10 Reasons Why Google Will Never Release a Netbook

By Don Reisinger  |  Posted 2009-12-17

10 Reasons Why Google Will Never Release a Netbook

Rumors are starting to swirl around the Web to the effect that Google might be planning to make a netbook. The idea is simple: By offering a netbook, Google can get its software out to those who want it, while taking in some of the revenue that it would otherwise lose by partnering with third-party vendors. At first glance, it might make some sense. After all, why would Google want to leave what could be major cash on the table?

But a more thorough analysis of the market reveals that Google will never release a netbook. If Google is to be successful with Chrome OS, it will need to work well with third-party vendors. And it certainly can't step on any toes as it attempts to increase the popularity of its online operating system. The company simply can't afford to offer a netbook.

1. The vendors

Again, it's just too risky for Google to create its own netbook when it's trying desperately to find vendors that will bundle Chrome OS. If it offers just the software, more companies will be willing to jump on board with Chrome OS. But if those same companies know that Google is working on hardware of its own to compete against their products, they'll have no reason to work with Google. The search giant would water down the market.

2. Google is a software company

Although the company plans to release its Nexus One smartphone in the coming months, that product was built by phone vendor HTC. Google is simply not a hardware company. Its core competency is providing a user experience through online services and software. That is the focus that has helped Google become so powerful. It shouldn't stray from that.

3. The support conundrum

A major problem with offering hardware is supporting it. Problems arise with hardware that cause major headaches for the company offering it. Google will have enough issues to deal with when Chrome OS launches. To add a whole new set of problems on top of that doesn't make much sense.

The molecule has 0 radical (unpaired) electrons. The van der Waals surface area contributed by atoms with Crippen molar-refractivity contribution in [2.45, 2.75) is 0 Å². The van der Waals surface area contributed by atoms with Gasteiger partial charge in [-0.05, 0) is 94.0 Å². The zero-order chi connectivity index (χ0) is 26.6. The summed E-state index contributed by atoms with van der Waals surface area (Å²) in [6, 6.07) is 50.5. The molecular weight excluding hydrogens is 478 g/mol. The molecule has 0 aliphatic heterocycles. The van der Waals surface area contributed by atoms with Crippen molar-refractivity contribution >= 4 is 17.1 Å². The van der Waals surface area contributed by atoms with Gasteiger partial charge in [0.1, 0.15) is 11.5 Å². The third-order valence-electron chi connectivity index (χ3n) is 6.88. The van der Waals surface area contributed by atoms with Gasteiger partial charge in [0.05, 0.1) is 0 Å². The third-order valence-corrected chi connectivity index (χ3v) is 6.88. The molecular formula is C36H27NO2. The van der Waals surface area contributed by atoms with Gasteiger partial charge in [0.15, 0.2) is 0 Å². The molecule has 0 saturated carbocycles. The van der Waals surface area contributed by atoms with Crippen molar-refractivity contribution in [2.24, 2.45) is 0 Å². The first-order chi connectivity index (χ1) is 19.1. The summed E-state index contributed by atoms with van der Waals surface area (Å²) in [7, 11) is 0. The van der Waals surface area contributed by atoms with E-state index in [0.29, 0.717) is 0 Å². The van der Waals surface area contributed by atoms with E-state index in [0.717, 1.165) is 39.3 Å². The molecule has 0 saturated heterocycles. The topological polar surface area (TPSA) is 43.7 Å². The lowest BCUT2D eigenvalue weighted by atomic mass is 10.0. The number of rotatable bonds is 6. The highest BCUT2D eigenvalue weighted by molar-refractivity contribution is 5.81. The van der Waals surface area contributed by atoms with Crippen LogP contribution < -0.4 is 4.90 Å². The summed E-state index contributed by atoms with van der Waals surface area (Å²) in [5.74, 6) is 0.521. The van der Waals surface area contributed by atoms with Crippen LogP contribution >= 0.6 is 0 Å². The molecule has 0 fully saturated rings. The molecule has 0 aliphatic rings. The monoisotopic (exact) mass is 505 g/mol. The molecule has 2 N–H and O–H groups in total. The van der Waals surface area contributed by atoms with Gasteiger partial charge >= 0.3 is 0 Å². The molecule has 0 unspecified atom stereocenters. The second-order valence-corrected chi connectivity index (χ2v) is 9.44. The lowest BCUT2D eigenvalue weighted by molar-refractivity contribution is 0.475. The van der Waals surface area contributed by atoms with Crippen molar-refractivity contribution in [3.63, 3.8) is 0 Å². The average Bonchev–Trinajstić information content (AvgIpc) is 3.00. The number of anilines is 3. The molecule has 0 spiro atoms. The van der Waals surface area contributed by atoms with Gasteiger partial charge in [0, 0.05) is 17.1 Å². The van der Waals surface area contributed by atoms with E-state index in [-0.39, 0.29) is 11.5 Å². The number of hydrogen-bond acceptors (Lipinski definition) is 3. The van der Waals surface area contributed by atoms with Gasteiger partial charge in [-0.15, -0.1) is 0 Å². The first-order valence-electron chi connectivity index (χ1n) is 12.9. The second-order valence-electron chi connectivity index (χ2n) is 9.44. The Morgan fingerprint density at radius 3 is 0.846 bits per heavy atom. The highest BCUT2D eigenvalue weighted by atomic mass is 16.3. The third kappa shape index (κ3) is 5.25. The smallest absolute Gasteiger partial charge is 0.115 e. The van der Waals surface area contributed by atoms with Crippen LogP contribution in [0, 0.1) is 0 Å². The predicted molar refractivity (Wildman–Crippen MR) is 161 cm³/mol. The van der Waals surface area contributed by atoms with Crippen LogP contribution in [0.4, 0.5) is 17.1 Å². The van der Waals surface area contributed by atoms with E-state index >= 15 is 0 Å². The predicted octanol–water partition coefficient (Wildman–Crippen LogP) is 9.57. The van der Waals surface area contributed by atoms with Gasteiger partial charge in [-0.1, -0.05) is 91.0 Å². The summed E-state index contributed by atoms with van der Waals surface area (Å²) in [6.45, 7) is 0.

4. The Microsoft model works

There is a reason why Microsoft never developed a computer to compete against Dell, Hewlett-Packard and the rest: It would have killed its software business. I believe that Google realizes that and understands the issue of competition in the marketplace. Microsoft has made a killing working with vendors. Google could too.

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5. Hardware design is a costly business

It's also important to note that hardware is an extremely costly business to get into. Not only is the startup cost of building the first machine high, but after that, Google will be forced to refresh the device as new components are made available. That leads to even more R&D costs that just aren't worth the effort. And considering that margins on netbooks are notoriously low, the net effect might not meet Google's standards.

6. Chrome OS is the real cash cow

If Google wants to make as much money as possible off Chrome OS, it needs to forget about hardware. Chrome OS is unique; it's the next frontier in software. Google has an opportunity to capitalize on that and make its own operating system the first wildly successful OS competitor to put Microsoft on notice in years. Chrome OS could be a cash cow for Google. That should be its focus, not hardware.

7. It could limit OS adoption

Microsoft has taught Google an important lesson: The more computers an operating system is on, the greater the chance that the OS will be successful. If Google offers up a netbook running Chrome OS, most folks will probably rush to the company's hardware. All the while, third-party hardware sales will be slumping. Google will then lose all vendor support. At that point, Chrome OS will become just another Mac OS X. That's not what Google wants.

8. It's about integration

The real value of Chrome OS is the opportunity to integrate it with other Google services. People using Chrome OS will be more likely to use only Google services, rather than switch to Bing or Yahoo. It's simple convenience. If Google Search, Gmail and Google Docs are readily available in Chrome OS, why switch to anything else?

9. There's no easy way out

Let's say Google's netbook does poorly. If it does, Google might have trouble handling that situation. The company might be able to simply get out of the hardware business entirely, but that's unlikely. By then, vendors would have lost trust in Google, so hardware running Chrome OS would dry up. In the meantime, Google pulling out of the hardware business could hint to consumers that the operating system isn't as great as Google wanted them to believe. Google shouldn't put itself in that position. It should just focus on software.

10. Hardware gets in the way of good plans

Any amount of time that Google dedicates to hardware design over software improvements will only hurt Chrome OS. Take the Apple iPhone, for example. Sure, it's a great device. But the first iteration of the device lacked features such as copy and paste, a camcorder and native third-party apps, to name a few. It was unfinished. Google can't afford for Chrome OS to be unfinished. It needs to focus all its attention on software and forget hardware.

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